Sports: Inside the CFL: Khari Jones left the Alouettes with his head held high

Former CFL player and commissioner Doug Mitchell dies at age 83

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In the final year of his contract, and knowing he was not hired by general manager Danny Maciocia, former head coach Khari Jones was a dead man walking in many ways — especially when the Alouettes lost three of their first four games.

  Inside the CFL: Khari Jones left the Alouettes with his head held high © Provided by The Gazette

The seemingly inevitable occurred July 6 — not surprisingly, during a bye week in the schedule — when Maciocia fired Jones along with defensive co-ordinator Barron Miles. While the likable Jones wasn’t unemployed for long, hired last Monday by Hamilton as a football operations consultant , he’s reluctant to rock the boat when discussing his Montreal tenure, knowing he works in a small, nine-team league.

Alouettes outlast winless Redblacks in Ottawa for second win of season

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“It was so abrupt, and that’s the toughest part of this,” Jones told the Montreal Gazette this week — the first time he has discussed his two-plus seasons as the Als’ head coach. “I’ve moved on from teams after seasons. This was unnatural, because it was during the season. It’s not something I dwelled on. I know what happened and I’m fine with it.”

Was the firing inevitable? Jones wouldn’t comment. Was it premature, so early in an 18-game season and considering Montreal lost its opening two games by a combined four points? “I’m disappointed by it,” he said. “I’ll leave it at that.

“I knew the situation I came into and accepted that. I knew this could happen. I feel good about the job I did and walk away feeling good about it. I don’t dwell or worry about the other stuff and I won’t talk badly about anybody I worked with. I’m OK with it.”

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While there are little things like game decisions Jones admitted he might have done differently — although refusing to specifically address the benching of starting quarterback Vernon Adams Jr. for Trevor Harris early in the second quarter of the second game — he departs with his head high.

“I’m proud of what we accomplished there, although it might not have been to the point I felt we could get to,” said Jones, choosing his words carefully. “To take over from (Mike Sherman following training camp in 2019), do the things we did and come out with a winning record, regardless of what happened. I’m proud of that and think I’ve showed I can do the job. I learned a lot, made mistakes of course, but felt good about the job I did. I hope people see that.”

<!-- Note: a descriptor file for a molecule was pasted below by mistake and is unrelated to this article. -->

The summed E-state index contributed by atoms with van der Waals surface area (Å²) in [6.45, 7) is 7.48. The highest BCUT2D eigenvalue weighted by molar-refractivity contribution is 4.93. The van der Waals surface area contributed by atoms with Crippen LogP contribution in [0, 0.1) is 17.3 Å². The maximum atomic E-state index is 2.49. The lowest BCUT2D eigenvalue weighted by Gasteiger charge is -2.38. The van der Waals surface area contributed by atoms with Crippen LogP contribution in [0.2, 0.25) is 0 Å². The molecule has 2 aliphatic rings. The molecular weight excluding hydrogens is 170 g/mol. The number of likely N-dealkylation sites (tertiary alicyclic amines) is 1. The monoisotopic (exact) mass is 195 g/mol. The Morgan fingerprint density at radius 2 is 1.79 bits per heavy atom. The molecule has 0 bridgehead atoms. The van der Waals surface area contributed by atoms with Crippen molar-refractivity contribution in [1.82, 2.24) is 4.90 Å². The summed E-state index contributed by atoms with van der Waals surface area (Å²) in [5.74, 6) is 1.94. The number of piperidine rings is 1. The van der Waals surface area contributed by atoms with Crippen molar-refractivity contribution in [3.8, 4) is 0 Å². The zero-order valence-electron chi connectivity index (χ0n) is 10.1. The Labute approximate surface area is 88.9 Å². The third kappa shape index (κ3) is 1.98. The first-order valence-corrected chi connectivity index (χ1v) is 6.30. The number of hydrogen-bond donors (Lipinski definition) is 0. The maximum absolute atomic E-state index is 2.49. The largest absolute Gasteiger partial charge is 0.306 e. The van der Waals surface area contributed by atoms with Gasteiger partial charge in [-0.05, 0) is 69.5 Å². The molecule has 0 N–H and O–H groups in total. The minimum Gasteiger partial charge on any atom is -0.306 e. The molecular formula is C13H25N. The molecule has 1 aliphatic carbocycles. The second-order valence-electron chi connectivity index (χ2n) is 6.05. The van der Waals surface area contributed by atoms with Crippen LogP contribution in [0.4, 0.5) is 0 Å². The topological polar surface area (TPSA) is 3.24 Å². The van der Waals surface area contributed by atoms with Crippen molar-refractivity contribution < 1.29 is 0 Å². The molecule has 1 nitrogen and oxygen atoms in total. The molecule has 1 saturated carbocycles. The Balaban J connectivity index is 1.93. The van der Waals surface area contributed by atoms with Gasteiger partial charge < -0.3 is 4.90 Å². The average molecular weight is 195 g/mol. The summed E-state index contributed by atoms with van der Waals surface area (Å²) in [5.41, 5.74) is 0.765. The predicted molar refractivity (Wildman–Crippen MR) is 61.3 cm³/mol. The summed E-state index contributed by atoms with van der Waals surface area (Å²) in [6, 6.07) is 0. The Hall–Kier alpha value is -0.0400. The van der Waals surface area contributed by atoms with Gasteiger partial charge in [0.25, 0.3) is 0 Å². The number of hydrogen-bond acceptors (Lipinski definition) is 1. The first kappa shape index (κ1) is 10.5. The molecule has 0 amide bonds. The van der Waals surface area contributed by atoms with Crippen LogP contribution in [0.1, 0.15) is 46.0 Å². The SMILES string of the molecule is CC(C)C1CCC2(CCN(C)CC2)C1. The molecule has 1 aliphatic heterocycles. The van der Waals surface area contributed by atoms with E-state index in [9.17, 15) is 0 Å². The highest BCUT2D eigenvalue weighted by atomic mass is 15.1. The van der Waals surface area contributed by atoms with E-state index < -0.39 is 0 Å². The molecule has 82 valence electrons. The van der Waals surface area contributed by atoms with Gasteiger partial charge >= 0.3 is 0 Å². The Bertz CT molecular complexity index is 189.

Under Jones, the Als went 10-8 his first season, making the playoffs for the first time since 2014, although they lost at home to Edmonton in the East Division semifinal. Montreal was 7-7 last season, although Jones missed one game the team lost due to COVID-19 . Again they were eliminated in the division semifinal, at Hamilton. His regular-season record was 18-17, but 18-19 overall.

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The only matter Jones will discuss extensively — and one for which he takes umbrage — was having his name associated with the lack of discipline by his players. While the Als were penalized heavily many games under Jones, and two defensive players were ejected from games this season, those totals haven’t subsided under interim head coach Maciocia.

“It bothers me that my name became synonymous (with that) and people started talking about the discipline,” he said. “I take issue with that. People start thinking of you as an undisciplined person or someone who promotes it. A lot of different things were involved. If we had guys who were crazy off the field, getting in trouble or there were a bunch of suspensions … We had high penalty totals on special teams, where he had young guys. Those same guys are now doing well.

“When you’re hanging your hat by saying he runs an undisciplined team, I take issue with that. Did I just become an undisciplined coach? That became kind of the rallying point and that was a little unfair.”

Jones watched his former team squander a 19-point, third-quarter lead against Edmonton on July 14, but the Tiger-Cats were at B.C. Thursday night, so he wouldn’t have witnessed Montreal almost blow a late 14-point cushion at Ottawa earlier that evening. Hamilton entertains the Als next Thursday.

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It’s believed Jones received a severance package from the Als when he was fired, clearing the way for him to be hired by another CFL team. While he has never worked with head coach Orlondo Steinauer, Jones, a former quarterback, played for Hamilton in 2005 and launched his coaching career with the Ticats in 2009, mentoring the quarterbacks for two seasons before becoming the offensive co-ordinator.

While the responsibilities that come with Jones’s new role are still being defined, he denied he’s out to usurp anyone’s job. Hamilton has struggled this season, going 1-5, but the Ticats have reached the Grey Cup — losing to Winnipeg twice — the last two times it was played.

Jones could have sat at home with his family in Surrey, B.C., while cashing the Als’ cheques, but is flattered another organization reached out so quickly. Jones’s popularity also shouldn’t be questioned, given how many players he said contacted him upon learning of his dismissal.

“It just feels good that someone would … want me to be around,” Jones said. “This is what I want to be doing.”

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